Sunday, March 02, 2008

The Methodist Girls' Hostel,Sibu

I have often toyed with the idea that a modern girls'hostel in Sibu would be an excellent memorial to Mrs. Mary Hoover. For I have personally experienced many good years of visiting friends staying in the old Methodist Girls' Hostel within the Methodist School Compound and then in its newer location in Archer Road.

A few personalities are brought to mind also as I type this article out and they have contributed to the lives of many girls by helping them mould their character and develop their Christian perspectives in their live. Whether the old Christian values did rub off at that time or not, I feel that staying in the Girls' Hostel then was already a good foundation for any girl's life as it helped her gain a good education to say the least.

What do I remember about the Methodist Girls' Hostel?

First of all, strict discipline . The girls were very quiet and well behaved. They were under the "control and discipline of Mrs. LU". Mrs. Lu had a vision and mission to bring up good Christian girls. She was very focussed in her dutyt. And in fact , although I was just a student and a frequent visitor I was petrified of her. She had only a small smile and we behaved very very well, by being quiet and mild mannered. All the girls studied hard in the hostel as they were all from outside of Sibu and perhaps their family expectations were very high, so they did indeed behave correctly, like my cousins Lau Kiing Dan and Lau Kiing Hoo, who parents lived in Kapit.

Secondly, the hostel also was home to several teachers like Miss Ida Mamora and her sister Miss Saroha Mamora. These were excellent teachers and role models. We liked their piano playing. So many of the girls picked up piano lessons and played very well. Wong Yuk Hee, another cousin of mine, learned to play the piano very well and later served the Methodist Church as a pianist. We had all been very envious of her and the others who could play the piano. Music became a very important part of our lives because of the life in the girls hostel. We did not realise at that time that music had a very great future. At that time, we only wanted to pass HSC and get into an univeristy. We did not realise that we could do so many other things in life.

Thirdly, the girls who lived in hostel excelled in the games like basketball, volleyball and badminton. The rest of the school girls did not have the opportunity to play these games so well. Because the hostel girls were good at these games, they immediately became the stars of the school, greatly admired and appreciated by the school. The best of them was Wong Yuk Hee who excelled in basketball. We went to watch her play most of the time. Sometimes by telling our mothers that we were going to watch our girls' team play was the only way we could get to do some night activities. Otherwise we were very much stay at home because of the political situation at that time.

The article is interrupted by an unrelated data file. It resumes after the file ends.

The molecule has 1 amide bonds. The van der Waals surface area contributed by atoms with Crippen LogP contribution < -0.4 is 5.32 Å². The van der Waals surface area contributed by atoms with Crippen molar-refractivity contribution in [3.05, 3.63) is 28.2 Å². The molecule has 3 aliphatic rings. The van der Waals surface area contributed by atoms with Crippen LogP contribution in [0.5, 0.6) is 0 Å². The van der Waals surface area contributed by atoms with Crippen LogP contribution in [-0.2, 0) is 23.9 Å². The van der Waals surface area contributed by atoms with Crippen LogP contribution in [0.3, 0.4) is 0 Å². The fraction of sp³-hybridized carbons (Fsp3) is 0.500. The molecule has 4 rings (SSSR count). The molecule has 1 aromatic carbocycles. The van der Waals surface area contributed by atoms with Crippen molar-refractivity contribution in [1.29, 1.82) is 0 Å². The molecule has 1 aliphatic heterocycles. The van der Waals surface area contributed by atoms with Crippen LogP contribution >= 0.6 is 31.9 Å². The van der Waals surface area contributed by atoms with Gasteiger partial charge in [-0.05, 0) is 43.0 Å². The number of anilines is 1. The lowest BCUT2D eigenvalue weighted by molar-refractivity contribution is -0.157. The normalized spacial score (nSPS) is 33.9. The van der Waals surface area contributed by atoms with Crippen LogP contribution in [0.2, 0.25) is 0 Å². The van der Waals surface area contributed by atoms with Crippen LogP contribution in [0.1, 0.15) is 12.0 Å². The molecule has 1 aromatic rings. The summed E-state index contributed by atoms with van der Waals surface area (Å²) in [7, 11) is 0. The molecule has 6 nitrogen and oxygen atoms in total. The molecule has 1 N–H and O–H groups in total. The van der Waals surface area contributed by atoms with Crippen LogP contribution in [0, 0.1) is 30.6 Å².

fourthly, I remember that the girls had very simple food at meal times. But I thought that it was very interesting to live like them. As I was a day scholar, I did not have a chance to be a hostelite. Years later I was a hostelite at the university but it was definitely not the same. Somehow the cool cement floors, the ceiling fan, the wooden walls and the double bunks seem to be very romantic and even ethereal. I enjoyed watching my good friends Tiurida and Minar keep their rooms clean. I thought that they managed very well without their mother's control. But little did I know then that independence at such an early life would enable them to become excellent mothers and housekeepers.

Fifthly, I learned from my hostel friends that it was important to read the Bible on their own, and say their prayers all the time, at meals, and before their study time and their bed time. Today I am still in touch with Tiurida (in Indonesia) through the Internet, and meet up occasionally with her sister Rita who has become a real sister to me as she lived with us when her missionary parents moved back to Indonesia.

These are my memories of the old Girls' Hostel. It meant a lot to me because my true friends lived there and were brought up very properly by good Christian women like Mrs. Lu, Miss Ida, Miss Saroha and the others. If only all girls could have the chance to live together and be disciplined by such Christian ladies,we would have an excellent generation of good women.

2 memories:

Gaharuman said...


There are a few publication worth having a look at to understand the history of Sibu better. Among them are:

1. Hornbill magazine of MSS. I remember they have feature articles. One of them is about the history of the old mosque in Sibu and maybe also the Sibu Muslim community. I remember it was mentioned that the mosque was started by an Indian Muslim.

2. Sacred Heart 75th Centennial Celebration Magazine. There are a lot of articles on the history of the school in particular and sibu in general. The was an article on Father Vincent Halder, whose body was intact after the exhumation for the relocaqtion of Sacred Heart School.

3. Magazine on the centennial celebration of Catholic Church in Sarawak. published in Kuching around 1988.

4. Magazine of St Elizabth centennial celebration.

5. Publications by methodist church.

6. Publications by Chinese associations.

Sarawakiana said...

thank you. But where I live, I have very little access to these good stuff.
Thank you.
I will try my best to read other sources


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